Chapter Three, Part I

In the early part of the twentieth century, the American naturalist William Beebe came upon a strange sight in the Guyana jungle. A group of army ants was moving in a huge circle. The circle was 1,200 feet in circumference, and it took each ant two and half hours to complete the loop. The ants went around and around the circle for two days until most of them dropped dead.

What Beebe saw was what biologists call a “circular mill.” The mill is created when army ants find themselves separated from their colony. Once they’re lost, they obey a simple rule: follow the ant in front of you. The result is the mill, which usually only breaks up when a few ants straggle off by chance and the others follow them away.

As Steven Johnson showed in his illuminating book Emergence, an ant colony normally works remarkably well. No one ant runs the colony. No one issues orders. Each individual ant knows, on its own, almost nothing. Yet the colony successfully finds food, gets all its work done, and reproduces itself. But the simple tools that make ants so successful are also responsible for the demise of the ants who get trapped in the circular mill. Every move an ant makes depends on what its fellow ants do, and an ant cannot act independently, which would help break the march to death.

So far in this book, I’ve assumed that human beings are not ants. In other words, I’ve assumed that human beings can be independent decision makers. Independence doesn’t mean isolation, but it does mean relative freedom from the influence of others. If we are independent, our opinions are, in some sense, our own. We will not march to death in a circle just because the ants in front of us are.

This is important because a group of people—unlike a colony of ants—is far more likely to come up with a good decision if the people in the group are independent of each other. Independence is always a relative term, but the story of Francis Galton and the ox illustrates the point. Each fairgoer figured out his estimate of the weight of the ox on his own (with allowances made for kibitzing), relying on what economists call ‘private information.” (Private information isn’t just concrete data. It can also include interpretation, analysis, or even intuition.) And when you put all those independent estimates together, the combined guess was, as we’ve seen, near perfect.

Independence is important to intelligent decision making for two reasons, First, it keep the mistakes that people make from becoming correlated. Errors in individual judgment won’t wreck the group’s collective judgment as long as those errors aren’t systematically pointing in the same direction. One of the quickest ways to make people’s judgments systematically biased is to make them dependent on each other for information. Second, independent individuals are more likely to have new information rather than the same old data everyone is already familiar with. The smartest groups, then, are made up of people with diverse perspectives who are able to stay independent of each other. Independence doesn’t imply rationality or impartiality, though. You can be biased and irrational, but as long you’re independent, you won’t make the group any dumber.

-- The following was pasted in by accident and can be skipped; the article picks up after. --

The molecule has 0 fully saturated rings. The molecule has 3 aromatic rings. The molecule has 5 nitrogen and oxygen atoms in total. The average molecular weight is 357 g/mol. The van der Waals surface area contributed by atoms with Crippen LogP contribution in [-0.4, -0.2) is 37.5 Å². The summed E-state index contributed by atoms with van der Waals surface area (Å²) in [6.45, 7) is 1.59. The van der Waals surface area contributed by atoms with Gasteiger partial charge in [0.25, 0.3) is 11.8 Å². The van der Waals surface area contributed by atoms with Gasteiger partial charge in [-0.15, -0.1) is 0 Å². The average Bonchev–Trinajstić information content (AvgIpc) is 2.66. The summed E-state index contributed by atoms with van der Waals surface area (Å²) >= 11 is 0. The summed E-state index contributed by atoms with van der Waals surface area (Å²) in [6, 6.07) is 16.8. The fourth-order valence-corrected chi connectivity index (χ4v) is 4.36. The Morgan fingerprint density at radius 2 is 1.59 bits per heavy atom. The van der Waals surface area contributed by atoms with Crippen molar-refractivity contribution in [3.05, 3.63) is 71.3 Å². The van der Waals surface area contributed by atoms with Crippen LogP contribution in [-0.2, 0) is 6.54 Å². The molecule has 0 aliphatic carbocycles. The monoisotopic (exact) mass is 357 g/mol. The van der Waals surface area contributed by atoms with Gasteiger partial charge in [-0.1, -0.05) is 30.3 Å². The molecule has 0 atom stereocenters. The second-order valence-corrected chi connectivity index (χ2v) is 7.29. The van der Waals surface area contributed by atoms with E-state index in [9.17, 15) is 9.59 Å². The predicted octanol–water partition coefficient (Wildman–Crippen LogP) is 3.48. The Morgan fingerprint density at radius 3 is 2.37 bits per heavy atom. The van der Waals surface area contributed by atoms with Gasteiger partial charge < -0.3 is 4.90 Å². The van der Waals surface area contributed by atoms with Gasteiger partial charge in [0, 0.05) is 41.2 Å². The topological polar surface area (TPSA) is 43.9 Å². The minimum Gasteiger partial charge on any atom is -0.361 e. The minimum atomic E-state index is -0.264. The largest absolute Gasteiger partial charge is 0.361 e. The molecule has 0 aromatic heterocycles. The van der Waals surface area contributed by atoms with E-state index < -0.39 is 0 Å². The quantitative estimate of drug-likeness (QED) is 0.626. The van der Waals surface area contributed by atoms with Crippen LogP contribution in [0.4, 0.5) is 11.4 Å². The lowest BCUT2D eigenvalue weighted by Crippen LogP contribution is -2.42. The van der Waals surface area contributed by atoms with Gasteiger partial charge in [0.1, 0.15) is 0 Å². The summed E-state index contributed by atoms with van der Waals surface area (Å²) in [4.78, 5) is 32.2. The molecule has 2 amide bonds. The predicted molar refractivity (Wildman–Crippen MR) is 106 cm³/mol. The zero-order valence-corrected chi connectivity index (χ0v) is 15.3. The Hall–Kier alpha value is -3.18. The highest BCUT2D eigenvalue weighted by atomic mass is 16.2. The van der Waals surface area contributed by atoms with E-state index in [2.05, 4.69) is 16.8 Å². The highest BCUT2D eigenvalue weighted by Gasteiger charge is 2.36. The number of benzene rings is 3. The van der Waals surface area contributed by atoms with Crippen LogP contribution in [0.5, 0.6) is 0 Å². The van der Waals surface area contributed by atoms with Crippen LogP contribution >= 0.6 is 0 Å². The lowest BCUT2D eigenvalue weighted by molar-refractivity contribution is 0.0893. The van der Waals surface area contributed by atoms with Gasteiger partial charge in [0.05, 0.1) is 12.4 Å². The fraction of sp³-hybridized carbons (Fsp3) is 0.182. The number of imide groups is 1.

Now, the assumption of independence is a familiar one. It’s intuitively appealing, since it takes the autonomy of the individual for granted. It’s at the core of Western liberalism. And, in the form of what’s usually called “methodological individualism,” it under- pins most of textbook economics. Economists usually take it as a given that people are self-interested. And they assume people arrive at their idea of self-interest on their own.

For all this, though, independence is hard to come by. We are autonomous beings, hut we are also social beings. We want to learn from each other, and learning is a social process. The neighborhoods where we live, the schools we attend, and the corporations where we work shape the ay we think and feel. As Herbert J. Simon once wrote, “A man does not live for months or years in a particular position in an organization, exposed to some streams of communication, shielded from others, without the most profound effects upon what he knows, believes, attends to, hopes, wishes, emphasizes, fears, and proposes.”

Even while recognizing (how could they not?) the social nature of existence, economists tend to emphasize people’s autonomy and to downplay the influence of others on our preferences and judgments. Sociologists and social-network theorists, by contrast, describe people as embedded in particular social contexts, and see influence as inescapable. Sociologists generally don’t view this as a problem. They suggest it’s simply the way human life is organized. And it may not be a problem for everyday life. But what I want to argue here is that the more influence a group’s members exert on each other; and the more personal contact they have with each other, the less likely it is that the group’s decisions will be wise ones. The more influence we exert on each other, the more likely it is that we will believe the same things and make the same mistakes. That means it’s possible that we could become individually smarter but collectively dumber. The question we have to ask in thinking about collective wisdom, then, is: Can people make collectively intelligent decisions even when they are in constant, if erratic, interaction with each other?


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